When I tell people outside of a professional setting that I am a massage therapist I inevitably get asked a few questions about getting a massage that most people are too embarrassed or uncomfortable to ask their actual massage therapist. So today I thought I’d address some of the most popular questions I get asked.
Do massage therapist think (fat/skinny/hairy/freckled/old/young/etc) people are gross to work on?
No. Truly from the bottom of my heart, no. It’s important to keep in mind that massage therapist chose this profession. So before we even learned the first thing about muscular antagonist or effleurage strokes we had to ask our selves if we would be comfortable touching all body types. Its safe to assume we decided yes.
More importantly, however, is that pretty quickly a body just becomes a body. When someone is lying face down on the table we’re thinking about attachment points and fascia, not about hair or freckles.
Should I keep my underwear on or take it off?
Unless your massage therapist specifically instructs you one way or another, this is a matter of preference. Your massage therapist should follow standard draping practices that allow the appropriate parts of your body exposed and always keeping your more intimate areas covered.
I will add one caveat to this - any clothing that you do keep on is a signal to us to not touch that skin. If you wear boxers and want your hamstrings properly attended to, either hike them way up or wear something else.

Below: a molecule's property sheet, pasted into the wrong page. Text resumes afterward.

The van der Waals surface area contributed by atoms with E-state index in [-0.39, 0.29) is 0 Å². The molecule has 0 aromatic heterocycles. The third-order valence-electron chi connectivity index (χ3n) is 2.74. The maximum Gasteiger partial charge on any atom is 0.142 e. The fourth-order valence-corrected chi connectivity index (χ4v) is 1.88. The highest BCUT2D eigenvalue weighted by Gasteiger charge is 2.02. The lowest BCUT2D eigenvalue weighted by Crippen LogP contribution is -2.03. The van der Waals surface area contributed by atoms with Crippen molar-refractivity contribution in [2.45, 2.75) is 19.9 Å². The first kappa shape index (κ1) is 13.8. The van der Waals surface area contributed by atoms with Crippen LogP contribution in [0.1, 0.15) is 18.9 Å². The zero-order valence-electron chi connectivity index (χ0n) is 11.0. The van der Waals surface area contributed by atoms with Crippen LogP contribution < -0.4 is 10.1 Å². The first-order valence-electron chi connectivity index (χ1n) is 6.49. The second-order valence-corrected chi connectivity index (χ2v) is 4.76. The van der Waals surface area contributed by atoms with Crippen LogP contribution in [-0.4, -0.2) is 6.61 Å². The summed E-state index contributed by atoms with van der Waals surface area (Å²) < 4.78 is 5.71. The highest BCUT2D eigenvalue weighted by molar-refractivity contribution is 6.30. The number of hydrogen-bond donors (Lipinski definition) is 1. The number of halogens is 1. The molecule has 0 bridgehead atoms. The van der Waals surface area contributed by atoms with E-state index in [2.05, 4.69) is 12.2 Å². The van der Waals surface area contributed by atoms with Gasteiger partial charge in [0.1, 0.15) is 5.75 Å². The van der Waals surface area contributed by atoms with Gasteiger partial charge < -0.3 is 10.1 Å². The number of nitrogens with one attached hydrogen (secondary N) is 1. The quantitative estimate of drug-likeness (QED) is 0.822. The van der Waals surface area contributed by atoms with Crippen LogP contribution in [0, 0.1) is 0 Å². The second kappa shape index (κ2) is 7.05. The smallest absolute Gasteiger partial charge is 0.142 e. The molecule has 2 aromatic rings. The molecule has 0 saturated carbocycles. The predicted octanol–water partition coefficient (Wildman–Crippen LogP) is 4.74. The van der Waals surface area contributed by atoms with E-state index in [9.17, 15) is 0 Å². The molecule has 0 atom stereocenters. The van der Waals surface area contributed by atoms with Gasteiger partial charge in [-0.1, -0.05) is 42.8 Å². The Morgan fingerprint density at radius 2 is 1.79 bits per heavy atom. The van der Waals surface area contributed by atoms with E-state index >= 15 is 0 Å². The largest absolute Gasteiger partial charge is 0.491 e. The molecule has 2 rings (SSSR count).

Am I supposed to talk to my massage therapist during my massage?
If you want, but don’t feel obligated. This is your time that you are paying for and you are in control of this aspect. I have some clients that have been seeing me for years and have never spoken a word while on the table and other clients with whom talking for the entirety of the service is part of their stress relief. In this regard there is no right or wrong way to do it, but that also means your massage therapist doesn’t have a standard for what is most relaxing for you. It is completely appropriate to let your therapist know what you’re looking for - it’s not rude to start the service by saying “I’d like to be quiet today” or even if you have been chatting to decide at a certain point in the service that you want to zone out.
Does it bother you when a woman doesn’t shave her legs?
No. It bothers me when she apologizes for not doing it. No man has ever apologized to me for not shaving his legs. (Nor should he)
Should I get a fresh pedicure before I come in?
Got more questions? Comment below!